The following article is part of our coverage of the American Academy of Dermatology’s annual meeting (AAD 2021) that is being held virtually from April 23-25, 2021. Dermatology Advisor‘s staff will report on the top research in dermatologic advances and clinical care. Check back for the latest news from AAD 2021.

 

Ruxolitinib cream is both safe and effective as a potential treatment for adolescents and adults with atopic dermatitis, according to study results presented at the American Academy of Dermatology’s Virtual Meeting Experience (AAD VMX) 2021, held online from April 23 to April 25, 2021.


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Using pooled data from 2 phase 3 studies (TRuE-AD1 and TRuE-AD2; ClinicalTrials.gov identifiers NCT03745638 and NCT03745651), researchers sought to evaluate the efficacy of ruxolitinib cream based on baseline characteristics in both adult and adolescent patients with atopic dermatitis.

Both studies had identical designs. Patients were randomly assigned 2:2:1 to 1 of 2 ruxolitinib cream regimens: 0.75% twice daily or 1.5% twice daily, or vehicle cream twice daily for 8 weeks of double-blind treatment. Participants assigned to the ruxolitinib groups continued treatment for an additional 44 weeks, and participants who received the vehicle cream were reassigned 1:1 to a treatment regimen.

Eligible participants were at least 12 years old with a diagnosis of atopic dermatitis for 2 years or longer. Participants had an Investigator’s Global Assessment (IGA) score of 2 or 3, and 3% to 20% affected body surface area.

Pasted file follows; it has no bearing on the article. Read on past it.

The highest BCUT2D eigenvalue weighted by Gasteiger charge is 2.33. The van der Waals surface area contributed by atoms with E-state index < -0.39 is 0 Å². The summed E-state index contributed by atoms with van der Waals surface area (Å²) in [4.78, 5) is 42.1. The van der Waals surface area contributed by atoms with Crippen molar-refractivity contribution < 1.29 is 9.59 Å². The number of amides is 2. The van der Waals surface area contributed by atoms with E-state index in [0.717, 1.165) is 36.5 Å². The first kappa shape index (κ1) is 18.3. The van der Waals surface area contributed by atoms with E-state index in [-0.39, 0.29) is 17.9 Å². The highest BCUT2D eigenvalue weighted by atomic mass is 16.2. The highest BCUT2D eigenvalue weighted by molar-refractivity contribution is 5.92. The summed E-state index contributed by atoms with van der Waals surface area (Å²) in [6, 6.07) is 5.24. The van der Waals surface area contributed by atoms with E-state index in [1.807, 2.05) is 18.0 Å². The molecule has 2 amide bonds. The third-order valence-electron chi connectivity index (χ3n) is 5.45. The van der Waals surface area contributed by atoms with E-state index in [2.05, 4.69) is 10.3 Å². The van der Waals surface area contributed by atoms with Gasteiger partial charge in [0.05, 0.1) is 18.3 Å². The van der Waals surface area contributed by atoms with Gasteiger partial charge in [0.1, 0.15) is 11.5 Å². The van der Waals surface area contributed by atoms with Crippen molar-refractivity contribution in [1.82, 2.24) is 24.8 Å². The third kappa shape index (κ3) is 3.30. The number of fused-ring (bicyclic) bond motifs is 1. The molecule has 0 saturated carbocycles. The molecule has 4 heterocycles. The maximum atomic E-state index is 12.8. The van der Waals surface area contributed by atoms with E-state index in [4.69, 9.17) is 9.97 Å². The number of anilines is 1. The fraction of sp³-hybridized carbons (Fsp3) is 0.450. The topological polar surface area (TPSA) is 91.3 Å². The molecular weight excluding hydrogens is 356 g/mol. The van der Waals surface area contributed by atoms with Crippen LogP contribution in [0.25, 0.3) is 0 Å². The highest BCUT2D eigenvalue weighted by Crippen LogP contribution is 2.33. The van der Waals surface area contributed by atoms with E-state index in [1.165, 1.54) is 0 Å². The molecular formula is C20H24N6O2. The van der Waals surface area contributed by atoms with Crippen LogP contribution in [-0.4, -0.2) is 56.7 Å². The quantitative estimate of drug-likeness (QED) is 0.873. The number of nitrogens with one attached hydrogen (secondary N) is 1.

Researchers evaluated treatment efficacy via baseline IGA score, Eczema Area Severity Index (EASI) score (≤7 or >7), itch numerical rating scale (NRS) score (<4 or ≥4), and body surface area (<10% or ≥10%). Week 8 efficacy endpoints included the proportion of patients who achieved IGA treatment success (IGA-TS score of 0 or 1 with a ≥2-grade improvement), of 50% or greater, 75% of greater, and 90% or greater improvement in EASI score vs baseline, and a 4-point or greater improvement in itch NRS score from baseline.

The total cohort included 1249 adolescent and adult patients (median age, 32 years), and distribution of demographics and clinical characteristics were similar across treatment groups at baseline.

Investigators found that at week 8, patients had greater clinical response rates using both strengths of ruxolitinib cream than the vehicle groups — regardless of clinical subgroup characteristics when assessed by any measurement scale. Response rates for ruxolitinib cream 1.5% across all efficacy endpoints were “generally greater” at week 8 for patients with a baseline IGA score of 3, an EASI score greater than 7, itch NRS score of 4 or higher, or BSA 10% or greater.

Safety outcomes demonstrated that ruxolitinib cream was well tolerated and had a similar adverse event profile as the vehicle. No serious adverse events were reported in the treatment groups.

“Ruxolitinib cream demonstrated superior efficacy vs vehicle in all analyzed endpoints,” the researchers concluded. “Ruxolitinib…has the potential to be an effective treatment for [atopic dermatitis] irrespective of patients’ pretreatment characteristics, with higher responses observed in patients with more severe disease.”

Disclosure: Several study authors declared affiliations with the pharmaceutical industry. Please see the original reference for a full list of authors’ disclosures.

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Reference

Papp K, Szepietowski JC, Kircik L, et al. Efficacy of ruxolitinib cream for the treatment of atopic dermatitis by baseline clinical characteristics: pooled subgroup analysis from two randomized phase 3 studies. Presented at: AAD VMX 2001; April 23-25, 2021. Abstract/Poster 27716.